Friday, June 19, 2020

Sit. Stay. Read.

Sally’s Bookshelf is Going To the Dogs – all month long. So today I’m pulling one of my favorites – a great summer read that was published last August.

by Bobbie Pyron
304 pages; ages 8 - 12
Katherine Tegen Books, 2019

I am a Bobbie Pyron fan. What can I say? I love her dog stories and can never resist just one more… and this one hit close to home. Because that’s what it’s about, at its core: finding home.

Piper, who’s not-quite-twelve, and her family arrive in a new city by bus. The buildings are tall, sunlight fills the sky, and mountains in the distance nearly poke through the blue and into heaven. A new start, but when her family arrives at the address for Hope House, they find a hotel-like emergency center – and daddy has to live apart from them, in the men’s residence.

Baby is luckier – he gets to live with his person, Jewel, in a park. Every day presents a new chance to explore the city. They have a corner where Jewel sits, and some people give her money or food, and others yell at her to get a job. But always, they have each other and the park. Life is good, but something is not right with Jewel.

Using alternate points of view, Piper and Baby, Pyron dives into a tale of what family means. What friendship means. And what kids can do to make the world a better place, even when they don’t have a home to call their own.

What I like about this book: I love the sense of place. Bobbie sets the story in a place so real that you can find it on a map. And even though it’s been years since I lived there (and downtown landmarks have changed) I could visualize the paths she walked through the park and the corners where Jewel and her comrades fly their signs.

I love how real each character is. And, as a once and future Girl Scout, I really love that Piper gets involved with the “Firefly Girls” - and that their service project embraces finding a way to reconnect Jewel with Baby while raising awareness about mental health issues and homelessness.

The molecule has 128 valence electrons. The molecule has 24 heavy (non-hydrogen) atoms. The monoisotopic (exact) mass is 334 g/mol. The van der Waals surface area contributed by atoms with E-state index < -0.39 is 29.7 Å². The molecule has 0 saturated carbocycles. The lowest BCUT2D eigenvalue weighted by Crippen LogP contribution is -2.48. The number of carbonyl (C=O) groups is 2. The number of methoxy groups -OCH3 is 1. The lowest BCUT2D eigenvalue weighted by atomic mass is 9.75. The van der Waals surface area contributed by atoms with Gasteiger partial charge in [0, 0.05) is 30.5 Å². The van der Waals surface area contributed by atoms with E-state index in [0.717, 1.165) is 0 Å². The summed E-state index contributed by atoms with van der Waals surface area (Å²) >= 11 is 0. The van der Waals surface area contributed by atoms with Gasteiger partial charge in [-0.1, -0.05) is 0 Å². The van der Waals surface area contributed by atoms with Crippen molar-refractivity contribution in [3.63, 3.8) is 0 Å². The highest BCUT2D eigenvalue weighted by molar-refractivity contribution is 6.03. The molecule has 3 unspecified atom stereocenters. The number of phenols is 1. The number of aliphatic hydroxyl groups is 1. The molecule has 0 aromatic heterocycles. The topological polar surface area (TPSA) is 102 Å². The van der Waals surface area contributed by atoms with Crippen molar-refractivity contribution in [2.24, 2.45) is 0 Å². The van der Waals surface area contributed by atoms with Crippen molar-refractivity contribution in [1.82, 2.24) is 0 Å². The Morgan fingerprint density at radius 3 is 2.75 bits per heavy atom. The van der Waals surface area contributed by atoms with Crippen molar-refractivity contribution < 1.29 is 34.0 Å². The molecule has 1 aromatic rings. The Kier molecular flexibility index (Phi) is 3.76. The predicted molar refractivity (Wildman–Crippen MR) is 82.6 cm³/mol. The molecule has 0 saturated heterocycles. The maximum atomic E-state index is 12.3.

If I gave out stars, Stay would get an entire Kibble’s box worth.

Thanks for dropping by today. On Monday we'll be hanging out at Marvelous Middle Grade Monday with other  bloggers. It's over at Greg Pattridge's blog, Always in the Middle, so hop over to see what other people are reading. Review copy from my personal library.


  1. This sounds wonderful! Have you read Patricia MacLachlan's books that often depict dogs, like The Poet's Dog and My Father's Words? Both made me cry. She can really tug at the heart strings.

  2. That cover! I doubt I could pass that one by. It sounds like an important story. Thanks for telling me about it. I will check it out.

  3. Glad you enjoyed this one. And like Rosi, I love the cover.

  4. This sounds like a great book! Not many MG books tackle the issue of homelessness, so it's great to see this one! Thanks for the great review!

  5. Yes, I agree. The cover is irresistible. The story sounds great, too. I'll be looking for it and thanks for featuring on MMGM.

  6. I love dog stories, and this sounds like a meaningful read on many levels. I have not yet read this author's work, so I will be looking for her books when our library system finally opens up again someday soon, I hope. Thanks for sharing this gem for MMGM, Sue!

  7. The cover is a winner and draws you to the book. I'm not familiar with Bobbie Pyron's dog stories, but am glad to see this review. I am pleased this story focuses on mental illness and homelessness. Excellent share today!

  8. What an enticing cover! Such a cute dog! I am sure it will pull in a lot of kids too. This sounds like an important book and I will keep an eye out for it. Thanks for sharing. :)